Wednesday, September 26, 2007

Kindertotenlieder

Crossposted from Murderati:

Well, I had a fun and funny column planned for today, with my usual wit and jollity. But I find myself unable to write anything like that right now.

This past Friday morning, Emily Elizabeth Haddock was home alone, sick with a case of strep throat. Three young men, not realizing that there was someone in the house, broke into the mobile home where she lived. Apparently, when Emily surprised them, one of them shot her to death with a stolen .22 caliber pistol. Emily's grandfather found her body on the floor when he stopped by the house to check on her and saw the door forced open.

Emily Haddock was 12 years old. She went to my daughter’s school. She lived on the same road as one of my daughter’s close friends.

The three charged in the murder were apprehended and jailed Monday night. They’re 16, 18, and 19 years old. They’re being held without bond and two are most likely looking at the death penalty. The time and place of their next bond hearing is being kept secret because of “security reasons.”

The news vans are all over the courthouse square, and the reporters are all there, with names like Sloane and Greg and with their perfect hair perfectly in place, droning away with that look of fake concern on their faces, and I’m sorry, but I just want to punch them. They were outside the Sheriff’s office as they were taking one of the defendants to the jail, and they were asking “why did you do it?” I mean, do they really expect an answer? Is there one?

Where do you begin to process something like this? How do I make sense of the utter stupidity and futility of it all when someone who’s nearly the same age as my son is involved in the killing of a bright, happy, pretty girl who’s only a little younger than my daughter ?

I’m sure there will be those who see this as an indictment of the availability of guns, even though the gun wasn’t bought from a dealer, it was stolen in another B & E. Comments are already up on the news stations’ websites blaming the parents for leaving the girl alone, even though we really know nothing about the economic circumstances that might have led to that. At some point, since the accused are black and the victim was white, the race issue is sure to raise its ugly head. The pontificating and chest beating has just begun, and the whole prospect just makes me sick. These people, victims and perpetrators, aren’t symbols or symptoms. They’re a sweet, sunny-natured little girl and a trio of young dimwits like the ones I see every day. Except now one of them’s dead, and at least one of the three others are probably going to be dead in a few years at the hands of the State. Because if someone dies while you’re committing a felony like B & E, it’s first degree murder, baby. Class A, top of the sentencing charts, even if you didn’t plan the death. Unless you’re under 17, in which case you’re "only" looking at life without parole. At age 16.

As crime writers, I think we sometimes lose sight of what murder’s really like. Most often, it’s not a puzzle for the brilliant detective to solve. It’s not the plot device that causes the plucky heroine and her true love to get together so they can be happy and just too cute for words forever. It’s not the dangling thread of a giant tapestry of international conspiracy to be unraveled.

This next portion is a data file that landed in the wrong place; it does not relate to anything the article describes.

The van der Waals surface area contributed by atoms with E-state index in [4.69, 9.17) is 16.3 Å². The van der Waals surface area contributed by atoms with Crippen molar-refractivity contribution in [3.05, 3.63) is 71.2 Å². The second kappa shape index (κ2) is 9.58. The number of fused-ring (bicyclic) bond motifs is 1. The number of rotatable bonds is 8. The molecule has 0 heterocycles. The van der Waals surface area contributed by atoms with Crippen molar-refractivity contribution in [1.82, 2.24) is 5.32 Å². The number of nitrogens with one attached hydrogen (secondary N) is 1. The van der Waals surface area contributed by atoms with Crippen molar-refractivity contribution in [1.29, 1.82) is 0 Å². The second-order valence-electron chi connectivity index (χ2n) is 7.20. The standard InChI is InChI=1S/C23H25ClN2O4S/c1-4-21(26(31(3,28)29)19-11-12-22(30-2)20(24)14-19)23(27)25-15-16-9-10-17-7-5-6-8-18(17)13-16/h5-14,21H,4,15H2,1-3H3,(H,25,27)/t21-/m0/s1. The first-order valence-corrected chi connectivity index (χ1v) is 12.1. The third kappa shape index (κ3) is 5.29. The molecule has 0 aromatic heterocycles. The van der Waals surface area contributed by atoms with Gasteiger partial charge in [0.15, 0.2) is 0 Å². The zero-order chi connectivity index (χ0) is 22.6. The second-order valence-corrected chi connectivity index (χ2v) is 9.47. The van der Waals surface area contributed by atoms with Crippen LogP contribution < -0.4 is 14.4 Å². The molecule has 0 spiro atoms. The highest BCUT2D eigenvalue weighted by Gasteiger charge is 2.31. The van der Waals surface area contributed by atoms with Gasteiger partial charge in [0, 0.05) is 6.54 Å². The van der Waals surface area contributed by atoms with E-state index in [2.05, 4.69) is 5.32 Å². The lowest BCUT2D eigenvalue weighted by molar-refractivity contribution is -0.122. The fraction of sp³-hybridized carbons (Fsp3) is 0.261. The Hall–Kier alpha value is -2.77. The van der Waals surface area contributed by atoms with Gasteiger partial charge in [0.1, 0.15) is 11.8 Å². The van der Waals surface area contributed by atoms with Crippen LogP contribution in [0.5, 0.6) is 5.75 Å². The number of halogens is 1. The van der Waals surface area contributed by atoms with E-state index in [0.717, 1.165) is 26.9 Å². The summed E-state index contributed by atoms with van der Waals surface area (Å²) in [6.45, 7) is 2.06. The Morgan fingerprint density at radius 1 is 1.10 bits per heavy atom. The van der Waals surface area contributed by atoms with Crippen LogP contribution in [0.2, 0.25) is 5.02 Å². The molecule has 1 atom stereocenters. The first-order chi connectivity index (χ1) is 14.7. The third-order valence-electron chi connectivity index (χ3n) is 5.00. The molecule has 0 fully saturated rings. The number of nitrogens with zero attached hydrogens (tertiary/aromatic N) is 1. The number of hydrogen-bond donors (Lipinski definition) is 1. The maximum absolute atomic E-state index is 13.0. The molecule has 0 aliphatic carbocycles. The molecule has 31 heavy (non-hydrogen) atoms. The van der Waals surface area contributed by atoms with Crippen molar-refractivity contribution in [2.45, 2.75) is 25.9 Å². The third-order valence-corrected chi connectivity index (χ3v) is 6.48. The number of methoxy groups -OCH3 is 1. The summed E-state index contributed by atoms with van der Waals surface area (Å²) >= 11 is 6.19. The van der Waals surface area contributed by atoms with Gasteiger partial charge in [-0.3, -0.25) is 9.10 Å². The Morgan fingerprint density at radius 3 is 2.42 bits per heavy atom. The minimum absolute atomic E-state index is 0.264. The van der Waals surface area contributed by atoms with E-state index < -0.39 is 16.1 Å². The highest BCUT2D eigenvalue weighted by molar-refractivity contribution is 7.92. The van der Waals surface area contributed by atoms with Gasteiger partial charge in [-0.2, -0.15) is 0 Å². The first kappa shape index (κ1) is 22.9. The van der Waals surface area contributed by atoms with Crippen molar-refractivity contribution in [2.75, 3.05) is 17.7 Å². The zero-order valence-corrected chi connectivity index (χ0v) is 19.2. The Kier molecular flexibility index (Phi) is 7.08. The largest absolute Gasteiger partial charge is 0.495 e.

More often than not, a murder is just a stupid and pointless fuckup by someone who didn’t start the day out thinking “I’m gonna kill me someone today,” but who started that day with one bad choice that cascaded inevitably into another, then another, like a snowflake that turns into a snowball that turns into an avalanche. In this case, the avalanche leaves an innocent girl dead and not just one, but four families devastated.

I’ve been looking at the words above for the last fifteen minutes, trying to draw some conclusion from all this, some point. And I can’t find one. But maybe that is the point. This story’s not going to have a happy ending, or a moral, or a compelling or even a coherent plot. It’s just some really shitty stuff that happened this past weekend. All I can do to try and make sense of it is to write about it.

And it’s not enough.

I'm sorry.

4 comments:

C.L. Jahn said...

My condolences all around. There is no punishment to fit this crime.

Sandra Ruttan said...

"More often than not, a murder is just a stupid and pointless fuckup by someone who didn’t start the day out thinking “I’m gonna kill me someone today,” but who started that day with one bad choice that cascaded inevitably into another, then another, like a snowflake that turns into a snowball that turns into an avalanche. In this case, the avalanche leaves an innocent girl dead and not just one, but four families devastated."

You've nailed it. It almost feels wrong, in the context, to say you've beautifully expressed the ugly truth.

Here, you can leave your child home alone I believe at age 10. Your child can be left caring for another child at the age of 12. There was certainly nothing negligent, on the face of it, about a twelve-year-old home alone. It's a way of dismissing blame, when the reality is, if someone else had been home there would likely just be two dead people instead of one. What do they think, the guy with the gun was going to say, "Oh, you're an adult, I can't kill you"?

Anyway, let's hope in all the bickering and finger-pointing that people hold on to what you've addressed - the senseless tragedy of this girl's death.

jeff shelby said...

Wow. Wow. Just awful.

Indiana Joe said...

Makes you wonder if there shouldn't be a crime such as, "Felony murder, second degree". It's for people who panic and kill someone while committing a felony, or for unarmed accomplices to felony murder. If convicted, you get 20 to life.

It won't change any of what happened, but there might be more justice in the future.